Rehabilitation begins with the exercises at Step-I. When the exercises at Step-I can be performed without pain (whilst performing the exercises, in the evening or next morning), the exercises at Step-II can be commenced. When the Step-II exercises can be completed without discomfort, the exercises at Step-III can be started, following on to Step-IV.
If any soreness is experienced upon completion of the exercises which gives cause for any doubt as to whether this is due to normal muscle stiffness following training, or more of a “warning” soreness due to the intensity of the training increasing too quickly, the next training session should be performed on the same level.
If the soreness subsequently diminishes, the soreness can be attributed to normal muscle stiffness, and the rehabilitation can be cautiously increased. If, on the other hand, the soreness does not decline, the rehabilitation is being forced too quickly, and the load has exceeded the limit which the injury is capable of managing for the time being. The training load and intensity should consequently be reduced immediately, and training should continue on a lower level for some days before being cautiously increased again.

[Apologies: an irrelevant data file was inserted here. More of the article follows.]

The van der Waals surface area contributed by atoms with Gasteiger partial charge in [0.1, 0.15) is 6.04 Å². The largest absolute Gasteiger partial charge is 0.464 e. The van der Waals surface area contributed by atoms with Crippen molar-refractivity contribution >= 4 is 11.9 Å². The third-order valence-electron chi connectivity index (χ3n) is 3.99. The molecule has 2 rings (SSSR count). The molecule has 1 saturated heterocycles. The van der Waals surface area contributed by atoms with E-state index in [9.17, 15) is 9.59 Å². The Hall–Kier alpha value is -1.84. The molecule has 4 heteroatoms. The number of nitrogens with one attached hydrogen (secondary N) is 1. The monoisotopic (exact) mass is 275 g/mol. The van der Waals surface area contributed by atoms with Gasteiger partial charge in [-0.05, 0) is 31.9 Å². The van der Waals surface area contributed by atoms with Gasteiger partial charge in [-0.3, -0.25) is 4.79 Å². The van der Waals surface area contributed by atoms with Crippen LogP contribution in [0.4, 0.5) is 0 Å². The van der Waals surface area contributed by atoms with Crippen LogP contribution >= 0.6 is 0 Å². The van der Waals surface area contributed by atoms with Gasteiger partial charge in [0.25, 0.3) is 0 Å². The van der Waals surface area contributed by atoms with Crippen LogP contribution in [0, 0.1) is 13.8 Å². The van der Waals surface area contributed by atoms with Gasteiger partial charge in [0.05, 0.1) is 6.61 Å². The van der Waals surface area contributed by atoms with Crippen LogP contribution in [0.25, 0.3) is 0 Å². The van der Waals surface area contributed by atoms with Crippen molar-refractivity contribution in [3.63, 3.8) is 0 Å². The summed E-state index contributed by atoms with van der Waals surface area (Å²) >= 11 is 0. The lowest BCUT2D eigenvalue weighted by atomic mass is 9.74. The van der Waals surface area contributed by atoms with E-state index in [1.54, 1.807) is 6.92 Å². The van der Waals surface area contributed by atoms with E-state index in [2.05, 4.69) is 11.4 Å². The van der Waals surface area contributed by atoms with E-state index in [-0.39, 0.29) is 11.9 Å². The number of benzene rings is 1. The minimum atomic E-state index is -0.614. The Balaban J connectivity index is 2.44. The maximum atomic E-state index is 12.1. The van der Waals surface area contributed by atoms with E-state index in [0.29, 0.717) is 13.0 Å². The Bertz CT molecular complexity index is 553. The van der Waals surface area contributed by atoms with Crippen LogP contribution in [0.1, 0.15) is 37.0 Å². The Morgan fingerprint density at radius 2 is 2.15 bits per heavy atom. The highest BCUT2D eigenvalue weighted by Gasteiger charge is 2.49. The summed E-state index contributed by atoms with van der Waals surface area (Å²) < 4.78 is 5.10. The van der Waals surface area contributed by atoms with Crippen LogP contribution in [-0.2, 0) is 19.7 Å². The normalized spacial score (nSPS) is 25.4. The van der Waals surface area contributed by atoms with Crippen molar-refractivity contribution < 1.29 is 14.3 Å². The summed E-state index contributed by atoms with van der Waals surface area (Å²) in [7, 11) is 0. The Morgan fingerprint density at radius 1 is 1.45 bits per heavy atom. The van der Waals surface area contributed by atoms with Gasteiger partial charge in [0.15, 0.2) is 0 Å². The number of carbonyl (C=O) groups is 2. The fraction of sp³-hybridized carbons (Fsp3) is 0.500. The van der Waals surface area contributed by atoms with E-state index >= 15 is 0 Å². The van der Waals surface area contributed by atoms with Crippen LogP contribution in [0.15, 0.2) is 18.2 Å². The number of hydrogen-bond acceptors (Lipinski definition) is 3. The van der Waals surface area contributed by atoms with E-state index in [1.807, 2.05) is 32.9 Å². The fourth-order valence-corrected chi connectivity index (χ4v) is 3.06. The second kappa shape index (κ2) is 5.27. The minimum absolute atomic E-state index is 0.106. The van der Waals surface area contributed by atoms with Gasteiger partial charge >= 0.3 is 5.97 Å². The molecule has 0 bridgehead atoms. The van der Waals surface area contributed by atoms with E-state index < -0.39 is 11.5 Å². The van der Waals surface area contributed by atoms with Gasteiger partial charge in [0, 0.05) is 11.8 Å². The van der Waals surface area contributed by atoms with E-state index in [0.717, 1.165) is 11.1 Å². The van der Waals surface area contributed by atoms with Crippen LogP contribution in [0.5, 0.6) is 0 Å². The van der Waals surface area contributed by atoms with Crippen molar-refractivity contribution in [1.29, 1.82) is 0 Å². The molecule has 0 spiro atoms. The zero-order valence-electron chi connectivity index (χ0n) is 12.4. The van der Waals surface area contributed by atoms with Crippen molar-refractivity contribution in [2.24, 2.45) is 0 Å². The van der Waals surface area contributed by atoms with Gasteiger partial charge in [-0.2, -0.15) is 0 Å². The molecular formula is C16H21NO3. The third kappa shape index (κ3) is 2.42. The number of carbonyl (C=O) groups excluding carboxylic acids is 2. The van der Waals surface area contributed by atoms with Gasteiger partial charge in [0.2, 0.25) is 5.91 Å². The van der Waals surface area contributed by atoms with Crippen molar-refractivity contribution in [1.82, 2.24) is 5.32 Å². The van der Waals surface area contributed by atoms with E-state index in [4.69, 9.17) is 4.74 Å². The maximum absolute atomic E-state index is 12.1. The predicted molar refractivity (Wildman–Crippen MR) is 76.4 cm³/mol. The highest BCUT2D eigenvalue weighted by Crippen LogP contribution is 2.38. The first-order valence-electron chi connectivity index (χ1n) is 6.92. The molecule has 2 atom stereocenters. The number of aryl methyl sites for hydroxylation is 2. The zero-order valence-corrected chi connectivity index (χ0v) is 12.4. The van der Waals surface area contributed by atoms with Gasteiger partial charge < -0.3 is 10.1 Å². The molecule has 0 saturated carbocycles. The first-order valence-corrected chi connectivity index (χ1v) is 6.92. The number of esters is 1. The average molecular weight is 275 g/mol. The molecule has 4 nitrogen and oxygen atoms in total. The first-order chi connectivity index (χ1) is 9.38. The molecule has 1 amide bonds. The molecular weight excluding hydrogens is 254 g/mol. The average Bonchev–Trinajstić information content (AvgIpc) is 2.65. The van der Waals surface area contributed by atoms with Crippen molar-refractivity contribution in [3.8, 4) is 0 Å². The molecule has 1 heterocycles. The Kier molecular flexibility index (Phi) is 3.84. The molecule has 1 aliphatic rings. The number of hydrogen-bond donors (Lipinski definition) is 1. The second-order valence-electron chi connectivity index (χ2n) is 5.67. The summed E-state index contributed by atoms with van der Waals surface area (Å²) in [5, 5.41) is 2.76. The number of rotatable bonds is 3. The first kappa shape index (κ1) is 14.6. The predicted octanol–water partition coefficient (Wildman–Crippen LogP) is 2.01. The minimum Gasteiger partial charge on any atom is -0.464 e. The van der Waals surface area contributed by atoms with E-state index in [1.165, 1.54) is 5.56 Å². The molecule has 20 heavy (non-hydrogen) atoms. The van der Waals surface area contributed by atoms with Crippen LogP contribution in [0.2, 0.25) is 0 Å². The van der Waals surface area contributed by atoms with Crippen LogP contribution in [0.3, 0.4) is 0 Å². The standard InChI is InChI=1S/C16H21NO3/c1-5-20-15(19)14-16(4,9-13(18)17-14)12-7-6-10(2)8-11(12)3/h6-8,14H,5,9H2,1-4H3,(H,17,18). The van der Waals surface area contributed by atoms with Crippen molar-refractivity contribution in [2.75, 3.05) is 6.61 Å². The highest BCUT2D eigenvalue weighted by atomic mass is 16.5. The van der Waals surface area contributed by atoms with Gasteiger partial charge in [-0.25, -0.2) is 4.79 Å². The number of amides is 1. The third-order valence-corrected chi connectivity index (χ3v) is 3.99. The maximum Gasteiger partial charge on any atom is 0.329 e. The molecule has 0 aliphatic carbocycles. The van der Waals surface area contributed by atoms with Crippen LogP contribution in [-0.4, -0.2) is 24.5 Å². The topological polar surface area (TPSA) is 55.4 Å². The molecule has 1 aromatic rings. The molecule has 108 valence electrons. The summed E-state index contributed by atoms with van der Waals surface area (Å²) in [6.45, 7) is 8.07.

The amount of time which it is possible to use on the rehabilitation exercises naturally varies greatly from person to person, and the indications given should therefore be considered as a guideline for the relationship between strength, coordination and agility training, and can be amended according to the training opportunities which are available, as well as individual requirements.
The rehabilitation period will generally pass quicker if more training is performed. However, if the guidelines in SportNetDoc go against information from your own doctor, you should naturally follow the advice of the doctor which has examined and evaluated your injury.